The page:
• The second is the four-factor (beta, size, value and momentum) Carhart model. That’s because the UITs they studied had on average roughly 12 percent of their holdings in international stocks.
  • The authors used a third model, adding an international index (the MSCI World ex U.S. Index) to the Carhart model. The fourth model is a trust-specific benchmark, such as a Dow Jones sector index.




Following is a summary of their findings:

  • Regardless of the model employed, UITs generated significant negative alphas of between -2.5 percent and -2.8 percent.
  • More than 65 percent of the UITs studied generated negative alphas.
  • There were four times as many trusts with negative and significant alphas than there were with positive and significant alphas. Given their expense ratios of about 0.23 percent, expenses don’t explain the negative alphas of UITs.
  • None of the trust series were able to generate significantly positive alphas at the 5 percent level of significance.
  • Poor performance was consistent across asset classes. The average alphas all were negative.
  • The financial crisis was not a main driver of the negative alphas.
  • UITs significantly underperform mutual funds, suggesting that restricting flexibility and maintaining full investment in the market doesn’t result in better risk-adjusted performance.
  • Observable trust characteristics, such as trust size and expenses, weren’t able to explain the poor performance.
  • There was no evidence that the inability of UITs to trade was the main driver of results. UIT performance slightly improved during the life of the trust.
  • Poor performance persists within trust families. Focusing on the Carhart model results, the average primary trust alpha was -2.8 percent and the secondary trust alpha was -2.9 percent. Both of these estimates are statistically significant at the 1 percent level.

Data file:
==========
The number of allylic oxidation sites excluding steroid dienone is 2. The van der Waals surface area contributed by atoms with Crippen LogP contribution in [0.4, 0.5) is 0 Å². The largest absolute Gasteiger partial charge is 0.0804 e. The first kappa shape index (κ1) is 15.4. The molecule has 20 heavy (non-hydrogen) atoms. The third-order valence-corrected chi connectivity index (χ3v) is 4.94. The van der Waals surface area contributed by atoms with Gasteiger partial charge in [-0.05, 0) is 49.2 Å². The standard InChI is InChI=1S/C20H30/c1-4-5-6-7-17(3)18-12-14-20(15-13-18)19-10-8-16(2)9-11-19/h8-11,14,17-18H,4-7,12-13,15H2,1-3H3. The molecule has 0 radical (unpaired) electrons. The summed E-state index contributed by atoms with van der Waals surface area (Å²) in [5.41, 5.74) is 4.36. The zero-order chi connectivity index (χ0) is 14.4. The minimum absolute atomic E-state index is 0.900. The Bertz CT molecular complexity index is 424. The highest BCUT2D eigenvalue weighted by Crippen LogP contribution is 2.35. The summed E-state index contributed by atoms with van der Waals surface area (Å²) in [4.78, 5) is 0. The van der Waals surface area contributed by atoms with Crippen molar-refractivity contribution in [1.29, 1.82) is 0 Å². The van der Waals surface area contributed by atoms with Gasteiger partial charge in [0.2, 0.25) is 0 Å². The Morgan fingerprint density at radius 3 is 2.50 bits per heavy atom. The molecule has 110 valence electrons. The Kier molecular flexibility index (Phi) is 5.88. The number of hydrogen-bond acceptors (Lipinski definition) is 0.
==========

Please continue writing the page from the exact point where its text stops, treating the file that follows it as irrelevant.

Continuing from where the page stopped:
Gathering Evidence

Comer and Rodriguez conclude that their tests suggest the negative alphas of UITs reflect poor stock selection skill.


This is an interesting finding, and one that’s very different from the evidence on actively managed mutual funds. While the studies on individual investors have found that they also exhibit poor stock selection skills, this isn’t true for mutual funds.


For example, a paper by Russ Wermers—“Mutual Fund Performance: An Empirical Decomposition Into Stock-Picking Talent, Style, Transactions Costs, and Expenses,” which was published in the August 2000 issue of the Journal of Finance—found that on a risk-adjusted basis, the stocks’ active managers selected outperformed their benchmark by 0.7 percentage points per year.


Expenses Bury Alpha

Unfortunately for investors, stock picking alpha wasn’t close to enough to generate alpha after expenses. Total costs, including the cost of “cash drag,” exceeded 2 percent.

The evidence makes it clear that UITs are another security in a long list of products meant to be sold (because of their high embedded sales charges) but never bought.


The bottom line is that whether we are looking at UITs or actively managed mutual funds, investors are more likely to achieve their goals by limiting their investments to passively managed vehicles.

Larry Swedroe is the director of research for The BAM Alliance, a community of more than 140 independent registered investment advisors throughout the country. 



Larry Swedroe is a principal and the director of research for Buckingham Strategic Wealth, an independent member of the BAM Alliance. Previously, he was vice chairman of Prudential Home Mortgage.